Neural mechanisms mediating the transition from acute to chronic pain remain largely unknown. In a longitudinal brain imaging study, we followed up patients with a single sub-acute back pain (SBP) episode for more than 1 year as their pain recovered (SBPr), or persisted (SBPp) representing a transition to chronic pain. We discovered brain white matter structural abnormalities (n = 24 SBP patients; SBPp = 12 and SBPr = 12), as measured by diffusion tensor imaging (DTI), at entry into the study in SBPp in comparison to SBPr. These white matter fractional anisotropy (FA) differences accurately predicted pain persistence over the next year, which was validated in a second cohort (n = 22 SBP patients; SBPp = 11 and SBPr = 11), and showed no further alterations over a 1-year period. Tractography analysis indicated that abnormal regional FA was linked to differential structural connectivity to medial vs lateral prefrontal cortex. Local FA was correlated with functional connectivity between medial prefrontal cortex and nucleus accumbens in SBPr. As we have earlier shown that the latter functional connectivity accurately predicts transition to chronic pain, we can conclude that brain structural differences, most likely existing before the back pain-inciting event and independent of the back pain, predispose subjects to pain chronification.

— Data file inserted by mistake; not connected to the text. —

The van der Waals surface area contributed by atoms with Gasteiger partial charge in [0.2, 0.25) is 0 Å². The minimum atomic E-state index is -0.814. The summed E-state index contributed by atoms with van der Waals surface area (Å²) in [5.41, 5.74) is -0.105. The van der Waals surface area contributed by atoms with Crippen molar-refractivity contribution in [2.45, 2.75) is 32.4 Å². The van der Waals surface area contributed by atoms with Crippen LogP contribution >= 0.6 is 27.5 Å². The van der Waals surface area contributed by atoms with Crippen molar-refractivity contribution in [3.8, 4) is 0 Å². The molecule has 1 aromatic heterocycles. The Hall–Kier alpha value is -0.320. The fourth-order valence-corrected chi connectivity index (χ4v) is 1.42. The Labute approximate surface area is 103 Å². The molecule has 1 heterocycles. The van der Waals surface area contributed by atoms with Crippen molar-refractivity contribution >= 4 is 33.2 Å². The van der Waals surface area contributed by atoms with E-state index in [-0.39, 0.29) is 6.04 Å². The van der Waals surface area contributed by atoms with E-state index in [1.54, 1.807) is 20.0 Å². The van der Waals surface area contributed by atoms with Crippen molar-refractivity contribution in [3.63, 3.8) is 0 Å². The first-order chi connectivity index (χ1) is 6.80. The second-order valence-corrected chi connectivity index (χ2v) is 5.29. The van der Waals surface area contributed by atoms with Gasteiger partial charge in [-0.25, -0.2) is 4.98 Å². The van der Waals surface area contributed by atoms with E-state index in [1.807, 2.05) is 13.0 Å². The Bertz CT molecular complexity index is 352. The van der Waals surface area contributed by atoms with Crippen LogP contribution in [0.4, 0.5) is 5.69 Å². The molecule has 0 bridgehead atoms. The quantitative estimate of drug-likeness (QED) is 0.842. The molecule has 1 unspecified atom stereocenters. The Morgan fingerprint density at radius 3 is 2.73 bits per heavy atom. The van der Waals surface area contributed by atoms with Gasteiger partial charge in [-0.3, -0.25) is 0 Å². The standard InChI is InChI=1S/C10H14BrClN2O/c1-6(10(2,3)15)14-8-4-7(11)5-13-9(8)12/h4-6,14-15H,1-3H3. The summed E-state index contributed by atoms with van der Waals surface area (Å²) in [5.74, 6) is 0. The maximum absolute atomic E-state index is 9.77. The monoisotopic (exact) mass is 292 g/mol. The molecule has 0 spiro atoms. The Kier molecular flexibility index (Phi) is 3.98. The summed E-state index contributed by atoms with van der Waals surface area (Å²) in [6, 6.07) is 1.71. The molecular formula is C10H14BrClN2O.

- DTI Prediction Chronic pain Brain Connectivity
ASJC Scopus subject areas
- Clinical Neurology
- Anesthesiology and Pain Medicine